Have you ever taken a vintage Range Rover on a late-night joyride in an empty Target parking lot? I did and it was pure happiness. But the “responsible Patrick” in me had a mechanic inspect the car the next day. The engine, transmission and brakes were all in good shape. However, I opted to replace the transfer case and smaller things like the aluminum door handles.
Over a few weeks, the mechanic got everything on the 24-year-old Rover into a daily-driver state. From then on, my Rover Classic was a joy to drive and own. I drove it every day to work and to run errands and I did a road trip to Wisconsin to visit friends. I even drove it across the country to move to San Francisco for my job with CNET.
People loved seeing this old Rover out and about. During the 2015 Major League Baseball All-Star Game in Cincinnati, people took pictures in front of it and called it the Big Red Machine after the 1970s Reds. Most importantly, I loved it, and that’s what mattered.
When I arrived in San Francisco I realized I didn’t need the Rover anymore. San Francisco is all about walking, biking, public transit and ride hailing. I donated the Big Red Machine to the Make-A-Wish Foundation. I was sad to see it go, but knew it was going toward a good cause. There are times I miss the old Rover. As big purchases go, this was one of my favorites.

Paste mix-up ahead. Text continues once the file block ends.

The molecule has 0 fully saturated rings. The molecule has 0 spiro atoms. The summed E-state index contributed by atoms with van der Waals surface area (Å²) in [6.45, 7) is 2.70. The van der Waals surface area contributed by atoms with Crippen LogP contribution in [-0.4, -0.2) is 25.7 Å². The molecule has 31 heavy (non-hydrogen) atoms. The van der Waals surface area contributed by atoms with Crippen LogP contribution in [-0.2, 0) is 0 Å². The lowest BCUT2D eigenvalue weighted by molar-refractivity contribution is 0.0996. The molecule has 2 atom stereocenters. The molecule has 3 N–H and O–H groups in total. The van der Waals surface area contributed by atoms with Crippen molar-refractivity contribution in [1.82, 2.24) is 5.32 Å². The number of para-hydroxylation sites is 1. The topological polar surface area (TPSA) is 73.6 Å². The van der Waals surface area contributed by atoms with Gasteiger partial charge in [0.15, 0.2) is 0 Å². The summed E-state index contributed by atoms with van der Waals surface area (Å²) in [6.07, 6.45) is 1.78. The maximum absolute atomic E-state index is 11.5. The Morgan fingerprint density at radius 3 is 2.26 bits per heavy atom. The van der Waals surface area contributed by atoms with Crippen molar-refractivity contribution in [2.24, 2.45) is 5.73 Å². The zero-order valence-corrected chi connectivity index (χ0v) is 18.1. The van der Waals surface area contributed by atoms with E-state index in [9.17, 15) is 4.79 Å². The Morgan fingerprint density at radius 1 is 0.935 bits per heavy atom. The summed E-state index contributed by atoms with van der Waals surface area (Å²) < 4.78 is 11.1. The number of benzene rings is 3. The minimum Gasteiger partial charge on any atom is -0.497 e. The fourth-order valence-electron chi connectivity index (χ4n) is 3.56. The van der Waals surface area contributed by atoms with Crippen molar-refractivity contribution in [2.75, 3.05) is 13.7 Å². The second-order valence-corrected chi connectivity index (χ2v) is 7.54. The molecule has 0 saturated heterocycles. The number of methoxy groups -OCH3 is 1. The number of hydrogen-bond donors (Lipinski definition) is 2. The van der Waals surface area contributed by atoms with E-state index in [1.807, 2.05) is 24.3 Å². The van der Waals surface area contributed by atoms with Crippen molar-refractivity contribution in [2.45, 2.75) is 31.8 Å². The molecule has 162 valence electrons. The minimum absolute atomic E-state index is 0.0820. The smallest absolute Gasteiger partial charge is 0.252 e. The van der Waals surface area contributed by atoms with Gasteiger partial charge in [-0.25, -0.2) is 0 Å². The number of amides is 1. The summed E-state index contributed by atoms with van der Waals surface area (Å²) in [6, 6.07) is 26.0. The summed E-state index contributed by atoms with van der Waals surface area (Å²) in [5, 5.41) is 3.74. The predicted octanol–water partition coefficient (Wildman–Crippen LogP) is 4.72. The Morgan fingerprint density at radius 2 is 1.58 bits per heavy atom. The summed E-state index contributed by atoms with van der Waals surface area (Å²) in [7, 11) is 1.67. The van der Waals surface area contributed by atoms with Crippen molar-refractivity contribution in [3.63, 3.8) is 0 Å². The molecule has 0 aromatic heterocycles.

Though my experience with eBay Motors was great, I recommend taking the same precautions that you would when buying a car any other way. I talked to Joe Boland of La Grange, Illinois, who bought a ’60s Mini Cooper on eBay years ago from a dealer 500 miles away. Rather than paying to ship his car, he decided to make an adventure of bringing it home from Nashville, Tennessee.
“My wife and I bought tickets to fly to Nashville to pay for the car and drive it home,” he says. But that’s where the fun ended. Upon arrival in Nashville, Boland realized most of the car’s wiring had been disconnected. After a quick visit to a mechanic, the Mini was running, barely.
“The car ran rough,” says Boland. “It wouldn’t get above 45 miles per hour.” A few miles later, Boland saw gas leaking from the carburetor. He was livid. Weeks later after hounding the dealer, he finally got a refund.
Despite the experience, Boland says that he would shop for a car online again, but only for a new one that offered an incentive greater than he’d get from a local dealer. “What you see isn’t always what you get,” he says. “The dealership took advantage of me.”
A safe bet: eBay services
eBay Motors launched in 2000. “At the time, the idea of buying a car via the web was foreign to most people,” says Jay Hanson, eBay’s vice president of North America Merchandising, Hard Goods. The site also has dealership-like services, but without the talking-to-a-dealer part. That kind of support made me feel comfortable shopping for a car more than 1,000 miles away.
$100,000 Vehicle Purchase Protection: covers vehicle cost against fraud and defects.
AutoCheck vehicle history report: checks the accident and title history.
WeGoLook: sends a “Looker” to inspect the car you’re interested in. Starts at $99.
Financing: lets you apply for financing and quickly get an answer.
Shipping carrier quotes: provides free quotes for shipping costs via uShip.
Tire purchase and installation: allows customers to buy tires online and have them installed at a local shop.